Dr. Vipul Patel on the future of robotic surgery

May 16, 2013
by Nancy Ryerson, Staff Writer
“The future of” column provides a quick look at predictions for the sector from some of the top minds in the field. This month, we feature Dr. Vipul Patel.

Dr. Vipul Patel has performed more than 6,000 robotic prostatectomies — that’s more than anyone else in the world. As someone who has seen the development of surgical robotics from the start, he’s in the perfect position to look forward to what the future holds for surgical robots, the surgeons who control them and the tough diseases they treat.

Surgical robots will take on new tasks
Over the last 10 years, robotics has transformed minimally invasive surgery, especially for urology and gynecology, Patel says. He predicts that trend will continue for the next decade, and that general surgery and orthopedics are up next for a surge in robotic treatment. “There’s already a robot for spine surgery, called Mazor, so orthopedic surgeons are using minimally invasive procedures,” he says. Surgical robots have also helped orchestrate hip replacements. As robotics spreads its reach into more surgeries, the procedures themselves will continue to become more precise. Patel hopes to see improved image guidance during robotic surgery. The next step is intraoperative imaging during surgery, Patel says. He says more intraoperative imaging will help surgeons better treat prostate cancer, for example, by allowing them a better view of where tumors are and more easily avoid damaging vital nerves and vessels.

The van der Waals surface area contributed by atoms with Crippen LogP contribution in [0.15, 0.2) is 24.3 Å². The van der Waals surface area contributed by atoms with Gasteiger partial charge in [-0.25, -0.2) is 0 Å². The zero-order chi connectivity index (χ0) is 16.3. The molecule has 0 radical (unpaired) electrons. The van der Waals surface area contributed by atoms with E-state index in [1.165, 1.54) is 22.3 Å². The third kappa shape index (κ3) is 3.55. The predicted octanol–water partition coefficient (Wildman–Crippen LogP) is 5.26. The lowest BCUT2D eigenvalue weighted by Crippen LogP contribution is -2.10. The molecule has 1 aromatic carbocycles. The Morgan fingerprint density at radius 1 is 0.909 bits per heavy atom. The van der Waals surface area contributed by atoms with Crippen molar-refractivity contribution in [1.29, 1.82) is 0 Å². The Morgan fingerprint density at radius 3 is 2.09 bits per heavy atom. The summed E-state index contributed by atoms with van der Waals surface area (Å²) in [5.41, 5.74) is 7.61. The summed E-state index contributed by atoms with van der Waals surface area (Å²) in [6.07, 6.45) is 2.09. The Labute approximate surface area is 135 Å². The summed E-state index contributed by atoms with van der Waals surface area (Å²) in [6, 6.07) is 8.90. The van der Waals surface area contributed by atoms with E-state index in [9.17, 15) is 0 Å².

Tiny robots and telesurgery
As the use of robotic surgery grows, Patel predicts the robots themselves will shrink. “There will be miniaturized robots that you can actually place in the abdominal cavity, then they drive themselves around inside the patient,” Patel explains. Nanorobots are already in prototype form, and should be making their way into the medical world within the next 10 years.

Robots will also help surgeons get up close and personal to a surgery even if it’s being done in another country. He predicts that telesurgery will become more common thanks to the capabilities of future robots. Less experienced surgeons will be able to get real-time advice from robotic surgery pros located anywhere in the world. The first step towards that future isn’t complicated, but it is at the core of many facilities’ health IT woes: wireless connectivity. “The biggest problem we have now is the time delay between motion and action,” Patel says.

Improved training and less trauma
Robotic surgery is physically less taxing than traditional surgery techniques, as it’s more ergonomically friendly, but there is a steep learning curve. Patel predicts that there will soon be a greater emphasis on training using simulations that show what it’s like to be behind the robot console to cut down that curve. The Florida Hospital Global Robotics Institute, where Patel works, already has a training center and a list of fundamental procedures for surgeons to pass before ever operating on a patient.

Better training and more precise technology will naturally lead to better surgical results, Patel says. Minimally invasive surgery and robotic surgery has already provided patients with shorter recovery times due in part to less blood loss and trauma. In the future, Patel predicts surgeries will be even less invasive, bringing the number of incisions all the way down to zero. “It’s called natural orifice surgery,” he says. “Everything is done inside. That’s something we’re all working towards.”